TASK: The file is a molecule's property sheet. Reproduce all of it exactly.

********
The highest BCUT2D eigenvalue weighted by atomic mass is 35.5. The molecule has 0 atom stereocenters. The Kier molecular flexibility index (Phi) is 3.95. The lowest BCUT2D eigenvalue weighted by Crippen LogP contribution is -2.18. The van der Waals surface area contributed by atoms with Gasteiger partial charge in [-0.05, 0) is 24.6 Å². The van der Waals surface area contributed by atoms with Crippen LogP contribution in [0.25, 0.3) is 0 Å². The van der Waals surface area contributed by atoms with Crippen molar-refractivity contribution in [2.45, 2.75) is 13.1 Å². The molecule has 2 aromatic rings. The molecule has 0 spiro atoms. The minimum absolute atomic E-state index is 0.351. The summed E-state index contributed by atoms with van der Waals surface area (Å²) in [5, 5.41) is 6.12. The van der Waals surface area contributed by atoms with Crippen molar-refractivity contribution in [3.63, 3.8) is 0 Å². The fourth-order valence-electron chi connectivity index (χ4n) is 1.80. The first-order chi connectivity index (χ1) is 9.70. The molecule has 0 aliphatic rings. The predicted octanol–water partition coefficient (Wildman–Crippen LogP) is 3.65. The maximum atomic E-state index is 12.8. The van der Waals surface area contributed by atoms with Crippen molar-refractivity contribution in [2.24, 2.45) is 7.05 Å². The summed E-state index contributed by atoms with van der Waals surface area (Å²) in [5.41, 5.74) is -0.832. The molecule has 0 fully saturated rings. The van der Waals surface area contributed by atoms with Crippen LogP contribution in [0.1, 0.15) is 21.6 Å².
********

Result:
The highest BCUT2D eigenvalue weighted by atomic mass is 35.5. The molecule has 0 atom stereocenters. The Kier molecular flexibility index (Phi) is 3.95. The lowest BCUT2D eigenvalue weighted by Crippen LogP contribution is -2.18. The van der Waals surface area contributed by atoms with Gasteiger partial charge in [-0.05, 0) is 24.6 Å². The van der Waals surface area contributed by atoms with Crippen LogP contribution in [0.25, 0.3) is 0 Å². The van der Waals surface area contributed by atoms with Crippen molar-refractivity contribution in [2.45, 2.75) is 13.1 Å². The molecule has 2 aromatic rings. The molecule has 0 spiro atoms. The minimum absolute atomic E-state index is 0.351. The summed E-state index contributed by atoms with van der Waals surface area (Å²) in [5, 5.41) is 6.12. The van der Waals surface area contributed by atoms with Crippen molar-refractivity contribution in [3.63, 3.8) is 0 Å². The fourth-order valence-electron chi connectivity index (χ4n) is 1.80. The first-order chi connectivity index (χ1) is 9.70. The molecule has 0 aliphatic rings. The predicted octanol–water partition coefficient (Wildman–Crippen LogP) is 3.65. The maximum atomic E-state index is 12.8. The van der Waals surface area contributed by atoms with Crippen molar-refractivity contribution in [2.24, 2.45) is 7.05 Å². The summed E-state index contributed by atoms with van der Waals surface area (Å²) in [5.41, 5.74) is -0.832. The molecule has 0 fully saturated rings. The van der Waals surface area contributed by atoms with Crippen LogP contribution in [0.1, 0.15) is 21.6 Å².